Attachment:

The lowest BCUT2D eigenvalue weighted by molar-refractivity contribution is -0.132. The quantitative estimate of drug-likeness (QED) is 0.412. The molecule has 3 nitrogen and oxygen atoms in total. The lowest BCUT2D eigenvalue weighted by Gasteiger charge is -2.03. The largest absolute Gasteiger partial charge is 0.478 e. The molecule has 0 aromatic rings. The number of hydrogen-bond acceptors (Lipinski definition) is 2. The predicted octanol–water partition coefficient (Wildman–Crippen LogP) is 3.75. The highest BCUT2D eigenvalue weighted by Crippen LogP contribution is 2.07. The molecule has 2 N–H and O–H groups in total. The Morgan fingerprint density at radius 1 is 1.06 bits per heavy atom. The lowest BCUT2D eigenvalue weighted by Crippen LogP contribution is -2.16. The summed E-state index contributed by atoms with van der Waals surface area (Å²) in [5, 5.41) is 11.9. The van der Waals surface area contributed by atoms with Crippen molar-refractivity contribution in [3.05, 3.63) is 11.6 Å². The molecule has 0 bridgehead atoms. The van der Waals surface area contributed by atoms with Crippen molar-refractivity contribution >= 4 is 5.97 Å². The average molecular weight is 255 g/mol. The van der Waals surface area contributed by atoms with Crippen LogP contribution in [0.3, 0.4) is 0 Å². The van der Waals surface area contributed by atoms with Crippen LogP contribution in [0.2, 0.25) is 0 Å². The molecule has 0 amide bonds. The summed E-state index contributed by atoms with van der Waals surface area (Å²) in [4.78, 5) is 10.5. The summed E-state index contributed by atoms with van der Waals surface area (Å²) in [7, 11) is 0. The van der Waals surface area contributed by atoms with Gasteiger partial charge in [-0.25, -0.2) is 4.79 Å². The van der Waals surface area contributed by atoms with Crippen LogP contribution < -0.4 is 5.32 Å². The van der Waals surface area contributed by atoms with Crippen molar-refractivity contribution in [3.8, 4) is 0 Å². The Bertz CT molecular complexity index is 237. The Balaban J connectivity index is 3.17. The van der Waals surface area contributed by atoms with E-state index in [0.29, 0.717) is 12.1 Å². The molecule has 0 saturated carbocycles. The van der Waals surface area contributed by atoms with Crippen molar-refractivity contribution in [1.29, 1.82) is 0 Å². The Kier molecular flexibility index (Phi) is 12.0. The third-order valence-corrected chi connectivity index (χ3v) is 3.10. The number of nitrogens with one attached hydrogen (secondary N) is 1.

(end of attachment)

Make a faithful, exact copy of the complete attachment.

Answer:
The lowest BCUT2D eigenvalue weighted by molar-refractivity contribution is -0.132. The quantitative estimate of drug-likeness (QED) is 0.412. The molecule has 3 nitrogen and oxygen atoms in total. The lowest BCUT2D eigenvalue weighted by Gasteiger charge is -2.03. The largest absolute Gasteiger partial charge is 0.478 e. The molecule has 0 aromatic rings. The number of hydrogen-bond acceptors (Lipinski definition) is 2. The predicted octanol–water partition coefficient (Wildman–Crippen LogP) is 3.75. The highest BCUT2D eigenvalue weighted by Crippen LogP contribution is 2.07. The molecule has 2 N–H and O–H groups in total. The Morgan fingerprint density at radius 1 is 1.06 bits per heavy atom. The lowest BCUT2D eigenvalue weighted by Crippen LogP contribution is -2.16. The summed E-state index contributed by atoms with van der Waals surface area (Å²) in [5, 5.41) is 11.9. The van der Waals surface area contributed by atoms with Crippen molar-refractivity contribution in [3.05, 3.63) is 11.6 Å². The molecule has 0 bridgehead atoms. The van der Waals surface area contributed by atoms with Crippen molar-refractivity contribution >= 4 is 5.97 Å². The average molecular weight is 255 g/mol. The van der Waals surface area contributed by atoms with Crippen LogP contribution in [0.3, 0.4) is 0 Å². The van der Waals surface area contributed by atoms with Crippen LogP contribution in [0.2, 0.25) is 0 Å². The molecule has 0 amide bonds. The summed E-state index contributed by atoms with van der Waals surface area (Å²) in [4.78, 5) is 10.5. The summed E-state index contributed by atoms with van der Waals surface area (Å²) in [7, 11) is 0. The van der Waals surface area contributed by atoms with Gasteiger partial charge in [-0.25, -0.2) is 4.79 Å². The van der Waals surface area contributed by atoms with Crippen LogP contribution < -0.4 is 5.32 Å². The van der Waals surface area contributed by atoms with Crippen molar-refractivity contribution in [3.8, 4) is 0 Å². The Bertz CT molecular complexity index is 237. The Balaban J connectivity index is 3.17. The van der Waals surface area contributed by atoms with E-state index in [0.29, 0.717) is 12.1 Å². The molecule has 0 saturated carbocycles. The van der Waals surface area contributed by atoms with Crippen molar-refractivity contribution in [1.29, 1.82) is 0 Å². The Kier molecular flexibility index (Phi) is 12.0. The third-order valence-corrected chi connectivity index (χ3v) is 3.10. The number of nitrogens with one attached hydrogen (secondary N) is 1.